Thanks to friend and mobile mentor, Yomi Adegboye, also known in the space as Mister Mobility, as well as all the great geeks on the Mobility Blog, I embraced mobile in 2010 and purchased my first smartphone…the Nokia E63. That singular act opened up new vistas that I had never imagined before then, and in the space of two years, I went from local tech champion in an obscure university to budding tech pundit on Techloy.
Mobile has been good to me, and I owe a a huge chunk of my personal improvement to the use of my trusty old E63. I did and learnt everything on that phone…typed up presentations, made payments, built websites and ran my freelance design consultancy…practically everything.
As far as learning the ropes of mobile are concerned, Symbian has served me well, and might have continued to serve, had it managed to stay relevant in the ever-evolving ecosystem. It’s time has come and gone however, and so must I. Symbian will be fondly remembered, but the greener grass of currently relevant mobile platforms beckon, irresistibly.
Like many before me, I’ve officially jumped off the burning platform.
First, I need to say this. I’m completely platform agnostic, I have no bias whatsoever. I my assessment of devices and platforms are based on four broad broad criteria, which are -
- User Experience
- Developer Ecosystem
- Local Support
What I do have bias for however are platforms/devices that are accessible to the budget/low-income demographic, those’ll get me ranting like your average iSheep or Android drone anyday. I apologise for those in advance.
After severing ties with Symbian, I was left with platform options to choose from, iOS, Android and Windows Phone (I have put Blackberry in abbeyance till further notice). Many factors influenced my choice, but in the end, I have turned to the mobile platform that offers a great deal of functionality and a relatively low bar to entry – Android. First with the Samsung Galaxy Y, which I had for a week. My current device is the Samsung Galaxy Pro (a lot of folk around me keep mistaking it for a Blackberry). I chose to begin my Android experience with budget devices because -
- Well, they are easy on the budget
- I’m actually interested in high powered budget devices and how their proliferation can bring a whole new world of possibilities that were hitherto inaccessible to the huge low-income demographic, especially the youth.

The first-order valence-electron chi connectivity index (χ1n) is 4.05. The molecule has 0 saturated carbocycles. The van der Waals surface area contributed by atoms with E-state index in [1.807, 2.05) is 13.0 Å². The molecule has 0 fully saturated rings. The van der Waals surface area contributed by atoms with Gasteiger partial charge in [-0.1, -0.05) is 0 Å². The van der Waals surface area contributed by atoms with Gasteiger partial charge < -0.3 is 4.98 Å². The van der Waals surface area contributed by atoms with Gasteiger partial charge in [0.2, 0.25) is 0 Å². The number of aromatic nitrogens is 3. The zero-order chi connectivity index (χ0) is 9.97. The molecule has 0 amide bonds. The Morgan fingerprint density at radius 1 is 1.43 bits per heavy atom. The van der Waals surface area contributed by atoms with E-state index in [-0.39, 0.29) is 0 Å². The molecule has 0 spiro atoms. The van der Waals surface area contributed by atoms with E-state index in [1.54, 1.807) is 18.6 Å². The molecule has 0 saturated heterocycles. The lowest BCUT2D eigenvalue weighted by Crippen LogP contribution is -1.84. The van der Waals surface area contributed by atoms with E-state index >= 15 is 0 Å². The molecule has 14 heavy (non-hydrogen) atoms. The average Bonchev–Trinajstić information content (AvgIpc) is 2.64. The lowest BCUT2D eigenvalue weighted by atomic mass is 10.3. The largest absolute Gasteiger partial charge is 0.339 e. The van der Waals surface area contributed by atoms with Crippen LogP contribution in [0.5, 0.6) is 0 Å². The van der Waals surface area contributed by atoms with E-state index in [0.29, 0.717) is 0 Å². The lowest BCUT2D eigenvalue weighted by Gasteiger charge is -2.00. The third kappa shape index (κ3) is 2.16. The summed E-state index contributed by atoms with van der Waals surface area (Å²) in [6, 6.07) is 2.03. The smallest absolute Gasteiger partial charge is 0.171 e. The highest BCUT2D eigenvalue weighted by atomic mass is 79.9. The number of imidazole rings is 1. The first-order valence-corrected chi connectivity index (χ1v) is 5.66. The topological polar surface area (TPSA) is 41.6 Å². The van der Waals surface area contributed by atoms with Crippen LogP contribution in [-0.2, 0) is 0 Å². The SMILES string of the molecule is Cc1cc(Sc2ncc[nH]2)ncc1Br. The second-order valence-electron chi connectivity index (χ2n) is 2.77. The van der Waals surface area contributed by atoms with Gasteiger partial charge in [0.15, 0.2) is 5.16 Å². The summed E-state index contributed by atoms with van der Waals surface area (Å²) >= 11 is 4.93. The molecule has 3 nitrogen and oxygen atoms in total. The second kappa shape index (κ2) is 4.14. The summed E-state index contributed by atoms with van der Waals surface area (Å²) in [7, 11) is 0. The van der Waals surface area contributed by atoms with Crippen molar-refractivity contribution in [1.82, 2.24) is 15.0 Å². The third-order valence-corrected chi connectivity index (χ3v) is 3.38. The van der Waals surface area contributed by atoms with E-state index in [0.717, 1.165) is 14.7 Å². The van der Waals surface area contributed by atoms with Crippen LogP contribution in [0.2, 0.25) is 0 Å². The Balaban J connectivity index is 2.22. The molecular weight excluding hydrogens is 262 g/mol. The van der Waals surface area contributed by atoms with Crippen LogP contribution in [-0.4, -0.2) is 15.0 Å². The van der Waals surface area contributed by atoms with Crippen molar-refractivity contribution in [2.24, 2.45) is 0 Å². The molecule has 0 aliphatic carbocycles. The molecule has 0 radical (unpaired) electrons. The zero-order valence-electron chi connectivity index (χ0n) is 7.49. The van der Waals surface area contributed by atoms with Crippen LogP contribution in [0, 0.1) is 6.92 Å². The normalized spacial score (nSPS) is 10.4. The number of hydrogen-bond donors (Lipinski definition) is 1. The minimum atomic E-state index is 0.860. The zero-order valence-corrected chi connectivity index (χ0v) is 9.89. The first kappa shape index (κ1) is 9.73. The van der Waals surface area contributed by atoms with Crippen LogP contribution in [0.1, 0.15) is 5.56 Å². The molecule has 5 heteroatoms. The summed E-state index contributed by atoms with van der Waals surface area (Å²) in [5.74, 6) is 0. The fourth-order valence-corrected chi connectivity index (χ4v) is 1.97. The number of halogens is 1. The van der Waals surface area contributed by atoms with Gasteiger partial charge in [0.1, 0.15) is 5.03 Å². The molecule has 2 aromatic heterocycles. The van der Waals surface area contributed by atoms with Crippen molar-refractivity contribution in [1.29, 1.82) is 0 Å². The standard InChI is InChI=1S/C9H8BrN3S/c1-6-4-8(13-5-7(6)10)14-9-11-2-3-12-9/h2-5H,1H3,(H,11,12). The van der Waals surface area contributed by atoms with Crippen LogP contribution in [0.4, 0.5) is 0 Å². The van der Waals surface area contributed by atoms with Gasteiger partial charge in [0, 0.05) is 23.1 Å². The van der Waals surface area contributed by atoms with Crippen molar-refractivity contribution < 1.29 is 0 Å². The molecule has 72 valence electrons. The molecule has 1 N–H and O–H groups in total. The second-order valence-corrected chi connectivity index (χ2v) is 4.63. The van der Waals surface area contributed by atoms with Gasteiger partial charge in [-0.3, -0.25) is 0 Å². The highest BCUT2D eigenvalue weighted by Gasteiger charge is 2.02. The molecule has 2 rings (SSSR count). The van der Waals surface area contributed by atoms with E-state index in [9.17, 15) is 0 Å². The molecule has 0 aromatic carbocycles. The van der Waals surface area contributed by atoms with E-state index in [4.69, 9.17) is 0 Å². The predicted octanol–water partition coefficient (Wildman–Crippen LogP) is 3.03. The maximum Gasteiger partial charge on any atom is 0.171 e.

- I want to experience the platform’s capabilities across the gamut of available hardware, moving up from the low-end to high-powered devices and advanced accessories.
After the Galaxy Pro, I’m thinking an HTC would be a good next move.
So I came late to the Android party. Bite me. It took me a whole 5 minutes to figure out the UI, 30 minutes for device settings, a few hours to populate my phone with dozens of apps, and barely a week to outgrow the meagre resources that the Galaxy Pro has to offer. In another week, I’ll be rooting and installing custom ROMs like the best of the XDA forum guys. And I’ll be talking about all of it, right here, assuming you care, that is.
By this time, I already have a lot of stories to share about my Android experience, and I promise that they will be delivered from an objective point of view – on battery life, performance, data requirements, hardware, usability, apps…the works. If you’re already an Android veteran, there might not be much for you to learn here…but then again, the space is vast, and you might find a thing or two that’s new…or you could just smile and humour this chap. If you happen to be new to the platform however, I can tell you that it promises to be an exciting undertaking, exploring what is possible with Android. Whatever category you happen to belong to, I’m positive that this will be fun.
It has begun, my Android journey. I welcome you to join me.
[image: via Flickr/Jen & Tony Bot]